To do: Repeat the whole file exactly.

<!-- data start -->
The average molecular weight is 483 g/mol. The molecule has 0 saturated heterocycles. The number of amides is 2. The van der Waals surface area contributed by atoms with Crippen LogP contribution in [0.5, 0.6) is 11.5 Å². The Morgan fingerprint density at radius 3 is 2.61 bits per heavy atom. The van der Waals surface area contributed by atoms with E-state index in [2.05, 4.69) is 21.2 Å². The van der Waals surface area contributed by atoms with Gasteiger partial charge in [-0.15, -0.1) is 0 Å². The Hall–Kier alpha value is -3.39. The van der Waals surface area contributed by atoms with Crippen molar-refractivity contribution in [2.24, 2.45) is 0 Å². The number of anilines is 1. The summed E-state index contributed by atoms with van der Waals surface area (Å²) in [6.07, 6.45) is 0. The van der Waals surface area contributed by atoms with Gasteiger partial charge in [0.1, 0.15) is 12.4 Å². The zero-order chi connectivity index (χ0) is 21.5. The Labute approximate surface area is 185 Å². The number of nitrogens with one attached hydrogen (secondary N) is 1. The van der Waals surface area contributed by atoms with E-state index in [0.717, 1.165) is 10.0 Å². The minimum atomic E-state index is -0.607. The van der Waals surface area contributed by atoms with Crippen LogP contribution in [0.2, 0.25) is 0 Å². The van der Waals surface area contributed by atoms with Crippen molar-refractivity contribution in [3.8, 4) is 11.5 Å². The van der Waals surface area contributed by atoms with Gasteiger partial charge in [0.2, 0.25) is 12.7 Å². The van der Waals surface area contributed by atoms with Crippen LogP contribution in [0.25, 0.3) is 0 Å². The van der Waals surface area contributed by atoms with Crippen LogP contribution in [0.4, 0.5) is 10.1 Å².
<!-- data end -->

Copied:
The average molecular weight is 483 g/mol. The molecule has 0 saturated heterocycles. The number of amides is 2. The van der Waals surface area contributed by atoms with Crippen LogP contribution in [0.5, 0.6) is 11.5 Å². The Morgan fingerprint density at radius 3 is 2.61 bits per heavy atom. The van der Waals surface area contributed by atoms with E-state index in [2.05, 4.69) is 21.2 Å². The van der Waals surface area contributed by atoms with Gasteiger partial charge in [-0.15, -0.1) is 0 Å². The Hall–Kier alpha value is -3.39. The van der Waals surface area contributed by atoms with Crippen molar-refractivity contribution in [2.24, 2.45) is 0 Å². The number of anilines is 1. The summed E-state index contributed by atoms with van der Waals surface area (Å²) in [6.07, 6.45) is 0. The van der Waals surface area contributed by atoms with Gasteiger partial charge in [0.1, 0.15) is 12.4 Å². The zero-order chi connectivity index (χ0) is 21.5. The Labute approximate surface area is 185 Å². The number of nitrogens with one attached hydrogen (secondary N) is 1. The van der Waals surface area contributed by atoms with E-state index in [0.717, 1.165) is 10.0 Å². The minimum atomic E-state index is -0.607. The van der Waals surface area contributed by atoms with Crippen LogP contribution in [0.2, 0.25) is 0 Å². The van der Waals surface area contributed by atoms with Crippen molar-refractivity contribution in [3.8, 4) is 11.5 Å². The van der Waals surface area contributed by atoms with Gasteiger partial charge in [0.2, 0.25) is 12.7 Å². The van der Waals surface area contributed by atoms with Crippen LogP contribution in [0.25, 0.3) is 0 Å². The van der Waals surface area contributed by atoms with Crippen LogP contribution in [0.4, 0.5) is 10.1 Å².